Mountain Art

A collection of works from Canadian artists that celebrate the beauty and wild nature of the mountains we love.








Phee Hudson

About the artist: Phillipa Hudson was born in Rhodesia and immigrated to Canada in 1978. Her first years were spent in Calgary where she and her husband spent many a weekend exploring and climbing in the Rockies. Then with their young family they moved to Vancouver Island, where she now lives. With children grown and retired from a business career she now travels, explores and paints. Summers are spent gathering material up the coast on their boat or climbing in the mountains of the Coast range and the Rockies. Her heart is in the outdoors and her paintings reflect this love. In 2013 she was commissioned by the Fairmont Chateau Lake Louise to paint three 6' x 8' iconic Rockies scenes for their renovated lobby. Since then she has been commissioned to paint for other hotel lobbies and corporate offices. Her paintings hang in private collections in North America, Europe and Africa.




Artist statement: The reason I am here is that I have learned through experience how quickly life changes. I am familiar with what the grief of losing a loved one feels like. With every photo we create together, I hold my loss close to my heart because I know that you also cherish the short, sweet time we get with the people we love.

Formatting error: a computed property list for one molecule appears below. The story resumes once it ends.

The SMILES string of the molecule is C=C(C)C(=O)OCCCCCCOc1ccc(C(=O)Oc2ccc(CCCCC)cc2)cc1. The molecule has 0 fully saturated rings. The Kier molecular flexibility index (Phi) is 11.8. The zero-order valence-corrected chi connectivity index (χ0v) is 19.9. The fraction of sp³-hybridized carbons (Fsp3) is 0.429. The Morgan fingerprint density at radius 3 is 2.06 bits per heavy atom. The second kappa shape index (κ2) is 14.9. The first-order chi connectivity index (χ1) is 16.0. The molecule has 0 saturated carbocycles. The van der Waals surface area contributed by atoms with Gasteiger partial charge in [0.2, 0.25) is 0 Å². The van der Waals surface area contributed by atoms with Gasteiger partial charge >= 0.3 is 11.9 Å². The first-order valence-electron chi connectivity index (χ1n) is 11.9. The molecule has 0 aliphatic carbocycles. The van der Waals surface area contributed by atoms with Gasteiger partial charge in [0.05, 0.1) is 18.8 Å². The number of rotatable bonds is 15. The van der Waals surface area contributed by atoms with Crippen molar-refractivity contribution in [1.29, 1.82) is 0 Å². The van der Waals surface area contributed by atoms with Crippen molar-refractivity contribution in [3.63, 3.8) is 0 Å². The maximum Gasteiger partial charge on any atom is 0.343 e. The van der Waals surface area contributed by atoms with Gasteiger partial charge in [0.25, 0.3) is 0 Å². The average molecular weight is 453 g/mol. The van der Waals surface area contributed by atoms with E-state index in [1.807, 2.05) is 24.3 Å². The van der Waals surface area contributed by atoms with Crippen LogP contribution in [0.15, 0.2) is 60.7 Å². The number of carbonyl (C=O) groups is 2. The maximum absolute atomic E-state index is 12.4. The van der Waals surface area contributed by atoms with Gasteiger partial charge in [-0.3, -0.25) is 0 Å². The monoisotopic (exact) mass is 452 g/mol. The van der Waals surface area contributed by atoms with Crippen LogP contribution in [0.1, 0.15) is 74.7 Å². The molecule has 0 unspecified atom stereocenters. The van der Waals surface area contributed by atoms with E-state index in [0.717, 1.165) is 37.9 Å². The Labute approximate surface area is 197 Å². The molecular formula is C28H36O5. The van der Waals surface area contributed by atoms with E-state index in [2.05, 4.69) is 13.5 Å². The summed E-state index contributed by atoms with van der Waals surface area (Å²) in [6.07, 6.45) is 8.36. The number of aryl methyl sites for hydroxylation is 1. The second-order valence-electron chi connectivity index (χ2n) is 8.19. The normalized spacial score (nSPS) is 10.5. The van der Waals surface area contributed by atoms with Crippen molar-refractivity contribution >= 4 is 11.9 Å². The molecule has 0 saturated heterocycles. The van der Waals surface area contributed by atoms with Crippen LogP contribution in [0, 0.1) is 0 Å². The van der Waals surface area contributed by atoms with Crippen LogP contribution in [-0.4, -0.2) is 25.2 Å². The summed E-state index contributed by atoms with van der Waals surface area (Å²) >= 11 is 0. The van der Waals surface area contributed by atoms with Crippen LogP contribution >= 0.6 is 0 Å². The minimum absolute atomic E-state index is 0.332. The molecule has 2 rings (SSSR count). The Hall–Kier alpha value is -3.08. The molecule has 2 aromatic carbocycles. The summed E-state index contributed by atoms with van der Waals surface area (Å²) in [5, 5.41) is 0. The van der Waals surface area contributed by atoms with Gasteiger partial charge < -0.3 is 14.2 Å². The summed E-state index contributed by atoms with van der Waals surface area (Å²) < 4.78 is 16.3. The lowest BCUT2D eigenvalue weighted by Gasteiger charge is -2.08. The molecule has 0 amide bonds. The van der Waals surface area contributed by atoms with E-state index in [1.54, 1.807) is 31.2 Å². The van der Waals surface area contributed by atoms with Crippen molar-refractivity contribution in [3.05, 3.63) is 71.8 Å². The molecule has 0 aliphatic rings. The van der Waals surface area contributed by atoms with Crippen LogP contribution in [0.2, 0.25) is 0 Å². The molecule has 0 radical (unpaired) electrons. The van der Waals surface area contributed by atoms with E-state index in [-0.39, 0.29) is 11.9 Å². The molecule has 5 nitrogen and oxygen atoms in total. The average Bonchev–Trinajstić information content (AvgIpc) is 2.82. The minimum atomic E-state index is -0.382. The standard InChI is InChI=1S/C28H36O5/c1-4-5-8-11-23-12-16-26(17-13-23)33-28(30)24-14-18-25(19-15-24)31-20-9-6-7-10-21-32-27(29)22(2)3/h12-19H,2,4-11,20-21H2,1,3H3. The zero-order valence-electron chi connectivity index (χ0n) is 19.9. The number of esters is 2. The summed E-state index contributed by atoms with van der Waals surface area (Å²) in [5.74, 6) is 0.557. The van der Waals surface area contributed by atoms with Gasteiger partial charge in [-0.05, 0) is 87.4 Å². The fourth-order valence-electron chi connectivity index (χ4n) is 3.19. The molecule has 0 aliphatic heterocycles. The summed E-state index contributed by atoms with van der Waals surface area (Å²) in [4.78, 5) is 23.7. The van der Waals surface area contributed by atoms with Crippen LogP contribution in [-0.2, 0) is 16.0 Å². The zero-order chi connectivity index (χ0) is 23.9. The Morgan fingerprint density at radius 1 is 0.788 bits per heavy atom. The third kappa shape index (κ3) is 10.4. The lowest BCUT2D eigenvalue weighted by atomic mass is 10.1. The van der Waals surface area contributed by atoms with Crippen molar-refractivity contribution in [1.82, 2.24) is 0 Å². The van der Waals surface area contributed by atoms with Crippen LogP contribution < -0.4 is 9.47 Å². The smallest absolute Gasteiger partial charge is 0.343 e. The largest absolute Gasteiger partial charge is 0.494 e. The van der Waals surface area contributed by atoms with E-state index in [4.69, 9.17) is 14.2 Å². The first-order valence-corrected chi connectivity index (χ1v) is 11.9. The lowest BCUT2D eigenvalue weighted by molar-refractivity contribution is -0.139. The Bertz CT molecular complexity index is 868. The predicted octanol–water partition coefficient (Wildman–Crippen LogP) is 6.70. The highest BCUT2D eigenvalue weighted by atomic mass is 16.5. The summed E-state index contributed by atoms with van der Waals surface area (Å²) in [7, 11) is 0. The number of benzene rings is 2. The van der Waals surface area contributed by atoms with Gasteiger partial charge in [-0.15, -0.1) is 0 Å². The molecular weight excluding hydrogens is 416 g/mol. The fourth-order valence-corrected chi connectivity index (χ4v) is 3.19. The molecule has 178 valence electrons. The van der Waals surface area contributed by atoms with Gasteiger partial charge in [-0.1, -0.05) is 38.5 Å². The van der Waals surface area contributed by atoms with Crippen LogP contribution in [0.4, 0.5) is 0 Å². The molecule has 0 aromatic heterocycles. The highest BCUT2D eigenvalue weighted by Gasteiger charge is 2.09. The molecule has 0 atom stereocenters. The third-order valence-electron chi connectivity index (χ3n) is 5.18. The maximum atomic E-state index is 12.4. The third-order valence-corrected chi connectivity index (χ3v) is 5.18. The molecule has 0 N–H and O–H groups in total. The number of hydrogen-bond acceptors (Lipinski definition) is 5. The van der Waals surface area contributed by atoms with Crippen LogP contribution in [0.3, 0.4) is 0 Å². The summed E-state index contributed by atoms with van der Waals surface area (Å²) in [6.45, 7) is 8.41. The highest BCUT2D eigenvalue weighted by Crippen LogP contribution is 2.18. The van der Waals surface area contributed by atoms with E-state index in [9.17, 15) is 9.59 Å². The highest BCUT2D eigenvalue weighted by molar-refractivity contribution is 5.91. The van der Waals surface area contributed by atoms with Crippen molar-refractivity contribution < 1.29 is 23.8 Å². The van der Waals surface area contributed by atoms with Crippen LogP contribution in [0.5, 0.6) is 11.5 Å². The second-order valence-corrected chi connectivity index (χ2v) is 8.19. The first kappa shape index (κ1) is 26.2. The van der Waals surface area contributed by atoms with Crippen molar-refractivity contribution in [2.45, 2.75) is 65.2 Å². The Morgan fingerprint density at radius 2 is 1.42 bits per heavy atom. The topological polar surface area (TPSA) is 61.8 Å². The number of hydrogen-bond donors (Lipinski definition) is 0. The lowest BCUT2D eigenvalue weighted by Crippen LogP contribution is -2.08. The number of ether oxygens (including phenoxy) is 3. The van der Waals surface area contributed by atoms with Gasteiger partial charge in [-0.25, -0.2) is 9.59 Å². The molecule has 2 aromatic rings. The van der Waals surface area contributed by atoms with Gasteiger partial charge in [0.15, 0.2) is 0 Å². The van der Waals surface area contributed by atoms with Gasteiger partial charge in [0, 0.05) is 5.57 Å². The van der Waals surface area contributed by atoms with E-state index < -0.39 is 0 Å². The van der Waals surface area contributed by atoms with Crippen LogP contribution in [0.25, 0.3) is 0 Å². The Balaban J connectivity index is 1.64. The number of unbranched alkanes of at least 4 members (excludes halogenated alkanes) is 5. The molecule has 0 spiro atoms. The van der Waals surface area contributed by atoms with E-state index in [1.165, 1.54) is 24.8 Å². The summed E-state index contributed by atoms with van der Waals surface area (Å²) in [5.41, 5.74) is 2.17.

Roy Millar

About the artist: Roy Millar was born and educated in Scotland where he developed an early love for painting, the highland landscape and outdoor pursuits.

The Calgary region has provided the ideal environment for Roy to develop as a watercolour painter. He draws much of his inspiration from the scenery and wildlife he encounters in his outdoor activities such as running, climbing and fishing. He is particularly captivated by the immensity of the western landscape, the clarity of light and the changing seasonal moods.




Knight hung out at many of North America's famous crags, particularly at Camp 4 in Yosemite National Park. It was at Camp 4 that she began keeping a journal of the exploits of those around her. One day, instead of submitting the normal written climbing report to the Alpine Club's newsletter, she submitted a drawing. Knight's unusual means of reporting was embraced by the Alpine Club, and her cartooned reports became a regular part of the newsletter. It wasn't long before she self-published a collection of these drawings, which quickly sold out.



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